A splint is a simple device used in first aid and by doctors to immobilize broken or possibly broken bones to prevent further damage and allow the bone to begin to set. If the broken bone is in a finger or toe, a splint is usually sufficient care and no more permanent support is needed. However, for any larger broken bone, or a break in a joint (such as the wrist or ankle), a cast is always a better choice.
The concept of a splint is very simple. After bandaging or cushioning the injured area, two stiff supports roughly the size of the bone are placed on either side of the damaged bone, stretching from the joint on one side of the suspected break to the joint on the other side and then are tied together, usually with triangular bandages. For broken fingers, the use of a curved piece of flat metal approximately the same width as a finger and just over twice as long is the standard material.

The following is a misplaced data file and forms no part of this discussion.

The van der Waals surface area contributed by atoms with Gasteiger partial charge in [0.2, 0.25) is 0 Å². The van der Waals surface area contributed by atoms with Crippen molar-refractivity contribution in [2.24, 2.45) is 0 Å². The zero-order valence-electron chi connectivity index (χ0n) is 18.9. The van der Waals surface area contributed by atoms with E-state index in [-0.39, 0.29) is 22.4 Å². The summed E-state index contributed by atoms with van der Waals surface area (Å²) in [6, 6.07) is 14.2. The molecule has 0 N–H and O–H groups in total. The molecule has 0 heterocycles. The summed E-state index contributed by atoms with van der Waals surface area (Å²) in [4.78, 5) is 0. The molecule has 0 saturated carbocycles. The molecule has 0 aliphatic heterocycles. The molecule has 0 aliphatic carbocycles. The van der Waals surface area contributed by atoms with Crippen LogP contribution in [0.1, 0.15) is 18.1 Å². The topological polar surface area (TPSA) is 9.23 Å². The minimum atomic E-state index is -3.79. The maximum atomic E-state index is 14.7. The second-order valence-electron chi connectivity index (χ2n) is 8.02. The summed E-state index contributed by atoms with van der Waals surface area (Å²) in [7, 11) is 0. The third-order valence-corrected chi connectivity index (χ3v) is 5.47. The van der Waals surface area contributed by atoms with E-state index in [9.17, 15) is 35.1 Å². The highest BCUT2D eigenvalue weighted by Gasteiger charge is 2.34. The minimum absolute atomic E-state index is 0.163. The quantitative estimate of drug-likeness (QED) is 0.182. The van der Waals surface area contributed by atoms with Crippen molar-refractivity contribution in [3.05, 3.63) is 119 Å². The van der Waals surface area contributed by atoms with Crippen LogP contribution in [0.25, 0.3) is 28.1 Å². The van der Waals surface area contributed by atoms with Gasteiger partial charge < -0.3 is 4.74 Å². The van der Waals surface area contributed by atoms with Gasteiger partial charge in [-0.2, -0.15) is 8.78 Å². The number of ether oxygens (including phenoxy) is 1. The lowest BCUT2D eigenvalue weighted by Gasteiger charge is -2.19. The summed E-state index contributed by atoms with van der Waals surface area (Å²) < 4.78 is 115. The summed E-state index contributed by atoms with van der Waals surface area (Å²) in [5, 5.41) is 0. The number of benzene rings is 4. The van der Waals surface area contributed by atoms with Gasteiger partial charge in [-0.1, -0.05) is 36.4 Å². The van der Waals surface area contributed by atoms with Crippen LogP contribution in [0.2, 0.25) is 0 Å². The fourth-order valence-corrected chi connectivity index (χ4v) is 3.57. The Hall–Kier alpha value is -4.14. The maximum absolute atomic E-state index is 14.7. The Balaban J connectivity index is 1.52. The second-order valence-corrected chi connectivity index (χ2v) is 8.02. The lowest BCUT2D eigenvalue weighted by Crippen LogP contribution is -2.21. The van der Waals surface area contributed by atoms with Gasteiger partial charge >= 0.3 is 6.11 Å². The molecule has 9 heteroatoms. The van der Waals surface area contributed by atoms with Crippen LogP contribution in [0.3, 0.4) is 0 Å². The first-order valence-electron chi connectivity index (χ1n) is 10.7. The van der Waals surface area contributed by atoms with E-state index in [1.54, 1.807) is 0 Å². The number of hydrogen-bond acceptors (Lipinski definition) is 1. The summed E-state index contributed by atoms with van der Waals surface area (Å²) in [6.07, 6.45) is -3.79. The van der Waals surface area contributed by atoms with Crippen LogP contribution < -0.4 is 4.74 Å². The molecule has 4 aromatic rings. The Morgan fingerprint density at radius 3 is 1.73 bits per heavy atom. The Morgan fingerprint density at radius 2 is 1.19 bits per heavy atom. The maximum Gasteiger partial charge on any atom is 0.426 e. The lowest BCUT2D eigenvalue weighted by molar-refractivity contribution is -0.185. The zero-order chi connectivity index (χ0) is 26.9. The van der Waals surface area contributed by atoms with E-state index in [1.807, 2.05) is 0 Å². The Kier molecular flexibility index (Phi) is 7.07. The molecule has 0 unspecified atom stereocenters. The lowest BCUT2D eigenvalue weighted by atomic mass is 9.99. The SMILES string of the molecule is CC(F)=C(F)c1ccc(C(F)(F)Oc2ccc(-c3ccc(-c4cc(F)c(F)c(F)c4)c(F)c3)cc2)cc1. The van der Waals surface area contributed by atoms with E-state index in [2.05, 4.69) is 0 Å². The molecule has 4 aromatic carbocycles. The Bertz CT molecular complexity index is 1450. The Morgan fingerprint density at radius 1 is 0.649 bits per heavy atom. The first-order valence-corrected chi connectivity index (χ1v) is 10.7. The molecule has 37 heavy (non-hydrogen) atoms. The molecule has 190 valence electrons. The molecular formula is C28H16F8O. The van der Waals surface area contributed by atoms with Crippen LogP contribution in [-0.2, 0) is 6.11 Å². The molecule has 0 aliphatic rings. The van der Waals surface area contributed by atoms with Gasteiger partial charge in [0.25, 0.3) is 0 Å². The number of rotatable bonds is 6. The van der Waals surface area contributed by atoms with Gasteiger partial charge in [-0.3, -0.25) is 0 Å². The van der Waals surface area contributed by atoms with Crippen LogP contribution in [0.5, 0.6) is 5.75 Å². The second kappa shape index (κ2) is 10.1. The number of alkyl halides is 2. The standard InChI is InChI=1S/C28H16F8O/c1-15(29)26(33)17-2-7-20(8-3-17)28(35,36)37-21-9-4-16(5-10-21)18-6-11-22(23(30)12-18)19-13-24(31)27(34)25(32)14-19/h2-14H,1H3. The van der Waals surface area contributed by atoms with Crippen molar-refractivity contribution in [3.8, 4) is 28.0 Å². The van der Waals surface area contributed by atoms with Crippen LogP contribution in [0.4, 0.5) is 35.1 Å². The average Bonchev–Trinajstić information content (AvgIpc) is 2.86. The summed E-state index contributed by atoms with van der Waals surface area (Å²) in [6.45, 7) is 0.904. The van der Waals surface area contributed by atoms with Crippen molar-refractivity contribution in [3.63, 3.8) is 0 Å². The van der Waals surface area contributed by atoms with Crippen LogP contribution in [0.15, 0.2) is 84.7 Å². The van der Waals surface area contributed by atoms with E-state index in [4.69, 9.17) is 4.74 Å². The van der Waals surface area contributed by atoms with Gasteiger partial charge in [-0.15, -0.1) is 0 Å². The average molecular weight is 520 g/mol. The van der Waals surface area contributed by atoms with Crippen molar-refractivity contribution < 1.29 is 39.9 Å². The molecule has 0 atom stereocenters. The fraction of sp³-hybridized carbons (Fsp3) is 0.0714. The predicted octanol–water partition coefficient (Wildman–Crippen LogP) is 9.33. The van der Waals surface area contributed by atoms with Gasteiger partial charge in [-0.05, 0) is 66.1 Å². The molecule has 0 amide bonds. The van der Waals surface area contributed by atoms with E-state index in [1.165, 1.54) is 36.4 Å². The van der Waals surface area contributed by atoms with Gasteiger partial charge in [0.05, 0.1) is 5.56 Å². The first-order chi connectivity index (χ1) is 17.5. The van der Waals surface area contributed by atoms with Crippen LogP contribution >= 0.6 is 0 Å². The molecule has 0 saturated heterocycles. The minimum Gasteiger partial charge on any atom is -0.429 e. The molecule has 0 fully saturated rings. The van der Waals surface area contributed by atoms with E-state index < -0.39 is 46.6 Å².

In a hospital setting, flat pieces of wood or metal and sterile bandages are the usual material for a splint. However, in an emergency, anything can suffice such as branches of a tree, newspapers, string, rope, torn clothing or even several layers of stiff cardboard.
A splint is recommended for any suspected break and is taught as standard first aid. Not only does it prevent further injury, a splint usually alleviates the pain associated with movement of the broken bone.